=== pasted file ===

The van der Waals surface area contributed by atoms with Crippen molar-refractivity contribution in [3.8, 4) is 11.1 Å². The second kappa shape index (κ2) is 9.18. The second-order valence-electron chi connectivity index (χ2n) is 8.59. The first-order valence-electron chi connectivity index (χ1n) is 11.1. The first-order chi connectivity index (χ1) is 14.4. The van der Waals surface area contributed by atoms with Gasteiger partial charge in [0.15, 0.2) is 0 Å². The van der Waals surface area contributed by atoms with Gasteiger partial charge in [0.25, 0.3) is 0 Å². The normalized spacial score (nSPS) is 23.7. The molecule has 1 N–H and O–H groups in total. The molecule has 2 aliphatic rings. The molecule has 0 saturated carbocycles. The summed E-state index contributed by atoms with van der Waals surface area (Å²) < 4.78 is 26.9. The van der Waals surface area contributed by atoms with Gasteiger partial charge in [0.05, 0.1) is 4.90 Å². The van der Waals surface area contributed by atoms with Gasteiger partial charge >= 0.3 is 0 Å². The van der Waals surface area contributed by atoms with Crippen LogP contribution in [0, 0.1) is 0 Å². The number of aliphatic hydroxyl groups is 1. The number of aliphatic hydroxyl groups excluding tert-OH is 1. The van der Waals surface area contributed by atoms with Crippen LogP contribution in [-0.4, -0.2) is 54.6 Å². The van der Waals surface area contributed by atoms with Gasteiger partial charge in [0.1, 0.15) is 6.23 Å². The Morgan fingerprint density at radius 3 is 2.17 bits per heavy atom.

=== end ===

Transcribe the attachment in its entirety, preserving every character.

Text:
The van der Waals surface area contributed by atoms with Crippen molar-refractivity contribution in [3.8, 4) is 11.1 Å². The second kappa shape index (κ2) is 9.18. The second-order valence-electron chi connectivity index (χ2n) is 8.59. The first-order valence-electron chi connectivity index (χ1n) is 11.1. The first-order chi connectivity index (χ1) is 14.4. The van der Waals surface area contributed by atoms with Gasteiger partial charge in [0.15, 0.2) is 0 Å². The van der Waals surface area contributed by atoms with Gasteiger partial charge in [0.25, 0.3) is 0 Å². The normalized spacial score (nSPS) is 23.7. The molecule has 1 N–H and O–H groups in total. The molecule has 2 aliphatic rings. The molecule has 0 saturated carbocycles. The summed E-state index contributed by atoms with van der Waals surface area (Å²) < 4.78 is 26.9. The van der Waals surface area contributed by atoms with Gasteiger partial charge in [0.05, 0.1) is 4.90 Å². The van der Waals surface area contributed by atoms with Gasteiger partial charge >= 0.3 is 0 Å². The van der Waals surface area contributed by atoms with Crippen LogP contribution in [0, 0.1) is 0 Å². The number of aliphatic hydroxyl groups is 1. The number of aliphatic hydroxyl groups excluding tert-OH is 1. The van der Waals surface area contributed by atoms with Crippen LogP contribution in [-0.4, -0.2) is 54.6 Å². The van der Waals surface area contributed by atoms with Gasteiger partial charge in [0.1, 0.15) is 6.23 Å². The Morgan fingerprint density at radius 3 is 2.17 bits per heavy atom.